At the start, it looked as though this war might be over before it really began. From cruise missiles bombarding what was thought to be Saddam's hideout to the assault on strategic southern cities, the race to Baghdad appeared to be going quickly and by the book.
"The regime," said Secretary of Defense Donald Rumsfeld, "is history."
In one day, March 21, our soldiers moved from the Kuwait border up to the edge of the Euphrates River Valley in six hours.
By March 22, the Marines controlled the major East-West highway between Nasiriya and Basra. For a second night, bombs rained on targets in Baghdad. "This campaign is unlike any other, characterized by shock and awe and overwhelming force," General Tommy Franks said that day.
But over the weekend, coalition forces suffered a string of unexpected blows, including surprising resistance at Um Qasar.
The worst day was Sunday, March 23, near the town of Nasirya. The U.S. Marines suffered their heaviest casualties of the war, with 50 killed or wounded in a two-hour shootout with members of a militia loyal to Saddam Hussein.
Americans at home are now confronting the reality of this war. Not everything is going as they expected. And administration officials, especially Secretary Rumsfeld, are beginning to face hard questions.
Is the government managing the expectations of the public with regard to the war? "This is a tough business, and wars are unpredictable, and there's lots of difficulties," Rumsfeld says emphatically. "The fact of the matter is, that we have said repeatedly we don't know how long it's going to last. We do not know. Days, weeks, months--don't know."
Jim Webb, former secretary of the Navy under Ronald Reagan, who saw combat in Vietnam, is not surprised at the turn of events. "Any people, when they are invaded from the outside, generally are going to resist," he says.
He adds: "I would say that the people who thought this could be done very quickly with a small amount of forces were clearly wrong."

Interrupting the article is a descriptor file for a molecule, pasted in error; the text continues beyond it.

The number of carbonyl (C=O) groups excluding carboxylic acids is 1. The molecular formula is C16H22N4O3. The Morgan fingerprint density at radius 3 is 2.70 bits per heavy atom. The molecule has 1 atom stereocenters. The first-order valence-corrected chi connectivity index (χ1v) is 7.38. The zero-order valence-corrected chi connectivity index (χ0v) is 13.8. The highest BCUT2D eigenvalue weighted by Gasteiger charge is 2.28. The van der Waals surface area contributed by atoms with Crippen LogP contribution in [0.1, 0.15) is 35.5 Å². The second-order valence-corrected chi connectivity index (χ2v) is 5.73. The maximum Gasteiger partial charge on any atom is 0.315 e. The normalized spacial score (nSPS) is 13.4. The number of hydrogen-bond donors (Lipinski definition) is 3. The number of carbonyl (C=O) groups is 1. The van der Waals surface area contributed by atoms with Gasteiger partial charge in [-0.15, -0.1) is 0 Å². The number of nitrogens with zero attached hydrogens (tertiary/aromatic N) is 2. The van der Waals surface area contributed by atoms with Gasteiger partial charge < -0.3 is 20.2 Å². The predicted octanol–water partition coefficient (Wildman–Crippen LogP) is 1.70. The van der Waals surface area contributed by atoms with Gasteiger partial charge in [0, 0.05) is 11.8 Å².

At a worst-case scenario, he says, "What we may see is this thing deteriorating into more of a classic guerilla war, and that is very clearly what we were fighting in Vietnam."
When the first American bodies were displayed on Iraqi TV, the reaction on the home front was visceral. "Savages!" screamed a headline in the tabloid "New York Post." One heartbroken father directly blamed President Bush for the loss of his only son.
As of Tuesday night, our troops have succeeded in their race to Baghdad, but they've left other cities unsecured. There is still resistance in Basra, Nasiryah, Najef and Karbala. Only the port city of Um Qasar has been declared safe and open.
The question is, do we have the right plan of attack?
"It is a good plan," insists Secretary Rumsfeld. "It is a plan that in four-and-a-half or five days has moved ground forces to within a short distance of Baghdad. Forces increase within the country every hour and every minute of the day."
We asked former Secretary Webb, "Do we have enough men there?"
If asked his opinion, Webb replied, "I would have definitely suggested more."
Currently, fewer than half the number of U.S. troops are fighting the Iraqis than in the last Gulf War, and the enemy seems to have a new battle plan. "They seem clearly to be fighting a different kind of war than happened during Gulf War I," Webb says. "They're using populated areas. They're spreading their tanks out. "
Webb says it's a familiar routine of war: "The first four or five days, you're running on adrenaline. You're running really hard. And then you start to crash. And you can recuperate and get going again. But it's very demanding on your emotions and on your intellect and on your judgment. I mean, you've got to get up and do it again and again and again."
Blinded by a sand storm, bleary from combat, American soldiers now are braced for the battle of Baghdad, the battle that will determine the course of this war.
Secretary Rumsfeld remains confident of American support for the war effort. "I have a feeling that the American people have a very good sense of what's going on there. What do they see? They see young men and women in uniform performing incredibly difficult tasks. They are doing it courageously, tirelessly and with great success. And the fact that a few analysts say, well, it should have been faster or slower or this or that, I don't think is affecting the judgment of the American people."